Saint Augustine's Pigeon Summary
Karl Muhlbach decides, after reading a passage from Saint Augustine’s Confessiones (397-400; Confessions, 1620) dealing with the tension between flesh and spirit, that the celibacy enforced by the death of his wife should end. Barely more than forty years old, Muhlbach rebels against his ordered, ascetic life, presided over by his housekeeper, Mrs. Grunthe, and decides to cross the river into Manhattan one Saturday evening in search of a mistress. His choice of that word is significant; it reveals how out of touch with the mores of his society Muhlbach has become.
The carefully structured life that Muhlbach leads, with dinner each night at eight and wine with it only on Sundays, stifles both body and soul. He silently assures Mrs. Grunthe that he intends this evening to go to Hell. Showering in preparation for the journey, Muhlbach admits that he looks “professorial” but hopes that his chances will be improved by the fact that he has plenty of money in his pockets. He is looking for a sophisticated woman, somebody uninhibited sexually. Muhlbach admits that what he wants is a companion as unlike himself as possible. With his children Donna and Otto safely occupied and Mrs. Grunthe prepared to mount guard over the home, Muhlbach takes the first step on his descent into the underworld by taking a subway ride to Manhattan.
Muhlbach is convinced that the type of woman for whom he is looking is not that represented by Eula Cunningham, who had called while he was in the shower. Eula confesses to thirty-two but reminds him of thirty-eight, and Muhlbach finds her too ordinary and domestic to tempt him. Getting off the subway, he thinks that he sees the profile of Blanche Baron, an elegant redhead whose husband has killed himself. The sight of her sparks his imagination, so Muhlbach telephones her apartment. The fact that a man answers the phone discomfits him a bit, but it also encourages him in his quest. If Blanche Baron can find a new companion, so can Karl Muhlbach. It is clear, however, that he has no strategy in mind to accomplish this purpose. Muhlbach is carried along the street by the crowd and ends up in a bar on Lexington Avenue that he has not visited for nearly a year. There he is eyed by a Hollywood actress whose name he cannot quite remember, but he recognizes that she has no real interest in him. Her glance suggests that he must content himself with somebody ordinary and unimaginative, such as Eula Cunningham.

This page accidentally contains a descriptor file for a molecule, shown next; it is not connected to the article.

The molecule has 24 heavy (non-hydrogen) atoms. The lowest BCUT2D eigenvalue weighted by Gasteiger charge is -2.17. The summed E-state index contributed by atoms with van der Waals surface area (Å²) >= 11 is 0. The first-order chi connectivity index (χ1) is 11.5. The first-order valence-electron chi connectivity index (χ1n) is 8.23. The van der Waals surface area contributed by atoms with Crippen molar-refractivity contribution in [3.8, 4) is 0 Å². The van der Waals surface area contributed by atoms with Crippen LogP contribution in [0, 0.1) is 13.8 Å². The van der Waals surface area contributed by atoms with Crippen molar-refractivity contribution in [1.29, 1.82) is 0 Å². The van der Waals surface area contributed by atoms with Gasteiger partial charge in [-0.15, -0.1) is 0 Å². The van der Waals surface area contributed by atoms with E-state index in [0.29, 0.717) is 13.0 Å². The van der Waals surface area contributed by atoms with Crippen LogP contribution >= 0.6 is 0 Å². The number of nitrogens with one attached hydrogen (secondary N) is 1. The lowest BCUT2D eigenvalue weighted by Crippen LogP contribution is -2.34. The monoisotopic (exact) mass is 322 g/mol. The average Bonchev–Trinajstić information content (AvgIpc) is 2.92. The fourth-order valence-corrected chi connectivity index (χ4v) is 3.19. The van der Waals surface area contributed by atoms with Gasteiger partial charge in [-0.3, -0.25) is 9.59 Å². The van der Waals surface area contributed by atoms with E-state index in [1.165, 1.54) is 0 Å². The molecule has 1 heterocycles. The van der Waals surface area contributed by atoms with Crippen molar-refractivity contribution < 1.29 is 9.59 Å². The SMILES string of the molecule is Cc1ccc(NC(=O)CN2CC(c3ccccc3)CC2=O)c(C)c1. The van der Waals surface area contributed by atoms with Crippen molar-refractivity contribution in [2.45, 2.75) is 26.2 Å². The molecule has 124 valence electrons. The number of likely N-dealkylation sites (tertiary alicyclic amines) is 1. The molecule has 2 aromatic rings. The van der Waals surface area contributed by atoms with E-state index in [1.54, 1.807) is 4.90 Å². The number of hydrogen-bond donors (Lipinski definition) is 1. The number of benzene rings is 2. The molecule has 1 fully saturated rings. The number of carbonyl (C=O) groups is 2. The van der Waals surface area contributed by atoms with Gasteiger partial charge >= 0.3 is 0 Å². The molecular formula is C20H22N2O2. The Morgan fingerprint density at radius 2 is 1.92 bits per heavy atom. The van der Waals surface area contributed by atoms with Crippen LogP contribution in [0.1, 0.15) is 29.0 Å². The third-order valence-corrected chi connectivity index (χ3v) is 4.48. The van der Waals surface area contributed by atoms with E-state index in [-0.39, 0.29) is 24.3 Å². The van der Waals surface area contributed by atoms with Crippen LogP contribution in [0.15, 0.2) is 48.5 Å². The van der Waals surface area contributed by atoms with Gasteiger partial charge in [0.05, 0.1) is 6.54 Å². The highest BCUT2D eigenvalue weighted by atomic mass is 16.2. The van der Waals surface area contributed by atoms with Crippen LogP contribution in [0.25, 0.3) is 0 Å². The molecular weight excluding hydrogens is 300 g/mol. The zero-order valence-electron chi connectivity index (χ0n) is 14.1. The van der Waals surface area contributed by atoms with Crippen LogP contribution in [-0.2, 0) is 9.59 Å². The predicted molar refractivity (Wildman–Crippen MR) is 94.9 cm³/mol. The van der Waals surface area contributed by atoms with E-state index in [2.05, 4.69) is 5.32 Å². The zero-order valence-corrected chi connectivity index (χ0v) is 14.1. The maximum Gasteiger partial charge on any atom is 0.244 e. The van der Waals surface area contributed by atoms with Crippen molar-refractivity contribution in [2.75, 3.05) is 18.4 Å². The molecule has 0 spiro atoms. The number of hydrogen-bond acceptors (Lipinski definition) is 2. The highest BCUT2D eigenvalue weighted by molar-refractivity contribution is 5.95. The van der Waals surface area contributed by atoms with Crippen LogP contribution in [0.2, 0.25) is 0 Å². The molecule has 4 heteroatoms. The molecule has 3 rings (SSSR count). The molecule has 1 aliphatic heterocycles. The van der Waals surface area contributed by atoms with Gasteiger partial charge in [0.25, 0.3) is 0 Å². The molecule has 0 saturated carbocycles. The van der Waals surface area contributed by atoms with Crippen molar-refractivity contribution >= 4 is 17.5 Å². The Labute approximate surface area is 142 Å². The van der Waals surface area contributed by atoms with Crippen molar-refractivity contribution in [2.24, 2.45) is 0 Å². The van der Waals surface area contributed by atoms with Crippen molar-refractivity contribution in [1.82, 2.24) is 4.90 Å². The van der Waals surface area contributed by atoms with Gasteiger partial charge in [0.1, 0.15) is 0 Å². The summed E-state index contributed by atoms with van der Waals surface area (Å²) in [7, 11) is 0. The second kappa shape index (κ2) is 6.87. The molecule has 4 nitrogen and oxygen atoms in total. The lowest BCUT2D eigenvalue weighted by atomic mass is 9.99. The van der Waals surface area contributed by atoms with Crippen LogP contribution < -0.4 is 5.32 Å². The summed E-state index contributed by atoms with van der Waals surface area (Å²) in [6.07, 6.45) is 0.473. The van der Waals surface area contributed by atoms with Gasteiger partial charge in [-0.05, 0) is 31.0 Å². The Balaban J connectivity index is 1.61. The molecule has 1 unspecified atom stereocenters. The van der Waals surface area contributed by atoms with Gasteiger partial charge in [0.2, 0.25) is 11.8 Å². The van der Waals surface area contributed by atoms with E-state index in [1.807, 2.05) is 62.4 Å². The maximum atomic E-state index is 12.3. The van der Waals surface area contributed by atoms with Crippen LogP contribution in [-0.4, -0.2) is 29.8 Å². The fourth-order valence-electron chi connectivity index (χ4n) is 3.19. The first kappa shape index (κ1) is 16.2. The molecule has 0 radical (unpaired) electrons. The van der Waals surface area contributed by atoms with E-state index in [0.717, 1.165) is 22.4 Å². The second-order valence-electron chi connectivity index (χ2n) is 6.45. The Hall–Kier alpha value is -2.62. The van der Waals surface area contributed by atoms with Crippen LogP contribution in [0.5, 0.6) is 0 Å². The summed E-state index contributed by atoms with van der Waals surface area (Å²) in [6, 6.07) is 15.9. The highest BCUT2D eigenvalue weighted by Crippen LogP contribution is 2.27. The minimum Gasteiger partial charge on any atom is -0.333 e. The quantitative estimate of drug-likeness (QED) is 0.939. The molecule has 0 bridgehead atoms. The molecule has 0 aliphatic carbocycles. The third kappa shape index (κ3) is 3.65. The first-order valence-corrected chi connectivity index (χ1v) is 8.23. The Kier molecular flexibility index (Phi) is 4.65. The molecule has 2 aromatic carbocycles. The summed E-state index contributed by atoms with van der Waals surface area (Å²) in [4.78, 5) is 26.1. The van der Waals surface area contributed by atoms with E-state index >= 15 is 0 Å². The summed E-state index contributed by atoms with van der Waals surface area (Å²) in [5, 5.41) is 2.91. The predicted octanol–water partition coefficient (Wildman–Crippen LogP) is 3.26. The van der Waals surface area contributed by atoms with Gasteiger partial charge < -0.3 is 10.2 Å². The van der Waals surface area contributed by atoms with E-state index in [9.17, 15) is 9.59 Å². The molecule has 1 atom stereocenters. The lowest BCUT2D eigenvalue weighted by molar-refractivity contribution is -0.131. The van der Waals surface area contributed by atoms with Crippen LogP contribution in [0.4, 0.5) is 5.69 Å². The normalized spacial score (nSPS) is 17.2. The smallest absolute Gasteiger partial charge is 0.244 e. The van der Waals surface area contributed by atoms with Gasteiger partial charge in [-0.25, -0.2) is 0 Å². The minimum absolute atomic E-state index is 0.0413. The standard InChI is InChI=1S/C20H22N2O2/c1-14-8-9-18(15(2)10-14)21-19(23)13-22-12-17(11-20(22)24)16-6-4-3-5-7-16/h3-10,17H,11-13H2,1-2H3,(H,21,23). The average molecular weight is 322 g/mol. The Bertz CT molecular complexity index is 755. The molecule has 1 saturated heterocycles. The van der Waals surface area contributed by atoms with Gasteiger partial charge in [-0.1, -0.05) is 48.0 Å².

Stung by this rejection, Muhlbach takes a bus to Washington Square to try his luck among the bohemians of Greenwich Village. He literally bumps into a teenage girl named Rouge, who takes him to a coffee shop called the Queen’s Bishop. Both confused and attracted by her language, a mixture of French and contemporary English slang, Muhlbach accepts Rouge’s challenge to play chess. He recognizes too late that she wants to win the game. He initially thinks that the hamster nibbling his trouser cuff is Rouge’s foot expressing sexual interest. He takes the appearance of her friends Quinet and Meatbowl as a sign of acceptance. The shop manager brings four bowls of soup, and Muhlbach takes this as an indication that he has fit in at the Queen’s Bishop—until the manager makes it clear that he is expected to pay for all the food. Muhlbach concludes that he is paying for intruding into a place where he does not belong. A passage from Saint Augustine’s Confessions comes to his mind. It discusses serving one’s fellows, seeing them as pilgrims like oneself, in order to live in God’s sight.
Outside the coffee shop, Muhlbach feels a renewed sense of sexual deprivation, and it seems to him a kind of illness. “Yet the cure is absurdly simple,” he thinks: “The body of a woman, that is all.” Muhlbach takes a taxi to the Club Sahara, where exotic dancers with names such as Nila, Lisa, and Riva perform for patrons in need of fantasy. He finds these performers, especially Nila,...
(The entire section is 1,042 words.)